Taoist Retreat (闭关) and Bi Gu (辟谷)

If we hypothetically do not have a physical heart but have an artificial one installed within us, then the function of our ears will blossom to the fullest. It is the same case with elderly persons who are unable to hear very well outwardly but have a more acute sense of inner hearing. Listening within the heart requires listening with the whole body while at the same time our ears are directed inwardly. The ability to listen within the heart (心内听) is a benchmark of the Bi Gu. Of course, this requirement to listen within the heart is different for everyone. We use our entire body to tune inward to sense the movements, to see if any of the internal organs are able to ‘gasify’, to see whether the Jing can be transformed into Qi after the internal organs have ‘gasified’, to sense whether any sounds are generated during all these movements, to sense whether internal medicine is being generated within. All the grand masters’ students are exceptional. So they already know the existence, location, function and exact characteristics of their own internal organs; how energies are exchanged internally and externally through the organs and how to extract and tap into Cosmic Energies. Therefore there is no need for them to bring the vision back to look within (收视). However, we are all ordinary folks wanting to be able to achieve similar abilities and so we make a conscious effort to look within.

There is no reference to size when we attempt to bring back the Shen (收神) and bring back the body (收身). There is the Shi Shen (识神) and Yuan Shen (元神) and during the Bi Gu, we treat the Yuan Shen as the master and the Shi Shen as the faithful servant. So it is not an easy feat. When we make a conscious decision to fast, we are activating our Shi Shen. The Yuan Shen may not necessarily agree with such a decision. The master says it is difficult to go to bed at night with an empty stomach, so we have to employ our Shi Shen again to make the Yuan Shen sleep. In the morning, the Shi Shen tells the Yuan Shen to move our bowels but there is nothing in the large intestines, so the Yuan Shen again becomes terribly unhappy. So what do we exactly bring back when we talk about bringing back the Shen? Our Yuan Shen is under the control of our Ling. Our Ling has to be clear (灵明) before we can engage in Bi Gu. In other words, if the Ling is not clear, one cannot practise Bi Gu; the Yuan Shen has first to be ‘comforted’ and stabilized (安定), if that were the case. But what is the Yuan Shen? When we are able to (i) bring the body back (收身) to either extremely small or extremely big; (ii) to enter into a state “to look and not look” (视而不见); and (iii) to stabilize the body for the Qi to congeal (身定气凝), then the Yuan Shen will appear. And it is only after the Yuan Shen appears that the Shi Shen will revolve around the Yuan Shen, the true master. Under these conditions, we will get an accurate response from the Yuan Shen whether to eat or not to eat.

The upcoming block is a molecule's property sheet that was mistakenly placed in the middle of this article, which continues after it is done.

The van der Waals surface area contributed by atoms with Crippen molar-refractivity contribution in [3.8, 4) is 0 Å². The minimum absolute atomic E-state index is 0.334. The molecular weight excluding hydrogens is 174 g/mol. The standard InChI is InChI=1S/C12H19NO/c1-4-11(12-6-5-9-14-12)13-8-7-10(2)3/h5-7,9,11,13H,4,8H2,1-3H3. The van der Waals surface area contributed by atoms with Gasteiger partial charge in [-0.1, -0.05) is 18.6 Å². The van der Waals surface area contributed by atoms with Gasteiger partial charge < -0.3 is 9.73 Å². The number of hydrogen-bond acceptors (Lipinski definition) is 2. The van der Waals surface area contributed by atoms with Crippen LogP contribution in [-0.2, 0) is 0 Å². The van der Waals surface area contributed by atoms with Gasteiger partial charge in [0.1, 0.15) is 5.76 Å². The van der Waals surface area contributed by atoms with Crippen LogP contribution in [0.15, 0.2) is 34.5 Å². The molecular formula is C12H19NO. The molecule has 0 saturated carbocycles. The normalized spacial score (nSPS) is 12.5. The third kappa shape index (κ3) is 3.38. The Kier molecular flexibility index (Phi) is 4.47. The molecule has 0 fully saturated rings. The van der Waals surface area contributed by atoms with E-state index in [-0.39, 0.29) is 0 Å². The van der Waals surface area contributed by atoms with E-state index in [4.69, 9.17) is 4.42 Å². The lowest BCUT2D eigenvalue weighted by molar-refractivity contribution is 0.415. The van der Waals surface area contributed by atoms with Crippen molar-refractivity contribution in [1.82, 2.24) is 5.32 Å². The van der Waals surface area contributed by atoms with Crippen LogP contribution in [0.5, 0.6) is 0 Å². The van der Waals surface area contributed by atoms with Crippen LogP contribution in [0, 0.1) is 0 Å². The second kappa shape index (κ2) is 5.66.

It is only when we can successfully stabilize the body for the Qi to congeal (身定气凝) that we can really begin to listen within the heart. At this moment, quickly look within and see whether you can continue with the fast or not. Otherwise, stop the retreat and have some food. The Shi Shen does not behave very well; she wants to eat and yet does not make the necessary preparations. There is a special timing and window (时机) during the Bi Gu that we must look out for. When we fast without awareness and bypass this window then, Lao Tze says, it is like dropping into the bottom of the valley and it will be very difficult to climb back up again.

Bringing back the inner heart (收心) means engaging in a dialogue with our physical heart. If we get the answer to stop and with each idea and thought the heart beat accelerates beyond its normal range, then the answer to our question is clearly presented. But our Shi Shen immediately steps in to say that the entire 7-day process is not completed yet and therefore we cannot stop the fast. However, if there is tightness in the chest or back, then you have to stop the fast and consume something immediately.

Bringing back the Yi (收意) means to treat ourselves properly and well. To starve is to abuse oneself and disrespect the gift of life. Treating oneself well also implies treating others well because then you will not burden others with your health issues.

On Day Two, we begin to do the practices that we have learned previously: to tap into and draw the cosmic energies into our bodies and to further transform these energies into existential energy for the body. For the walking practice, practitioners undergoing Bi Gu will walk differently than normal. During the Bi Gu, practitioners doing the walking practice must hold their breath to allow more time for the cosmic energies to stay within the body. If you do the double holding breath, i.e. inhale – hold breath – exhale – hold breath – repeat, then you will not feel hungry. At night, you can do the Great Dipper Step (七星步) to tap into the external energies then. Also perform the Ba Gua Ball Exercise (八卦意球) to direct the Ling into the Ball; but this will make you more hungry. In short, doing the walking practice and the Great Dipper Step (七星步) will energize you.

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  1. Retragerea taoista (闭关) si Bi Gu (辟谷) ‹ Asociația non-profit Orientalis
    […] Text tradus din cartea albastra (Jinhua 2012) de B K Wee, si in limba romana de Viorica Mocanu sursa https://longmen.eu/2012/12/taoist-retreat-bi-gu/…

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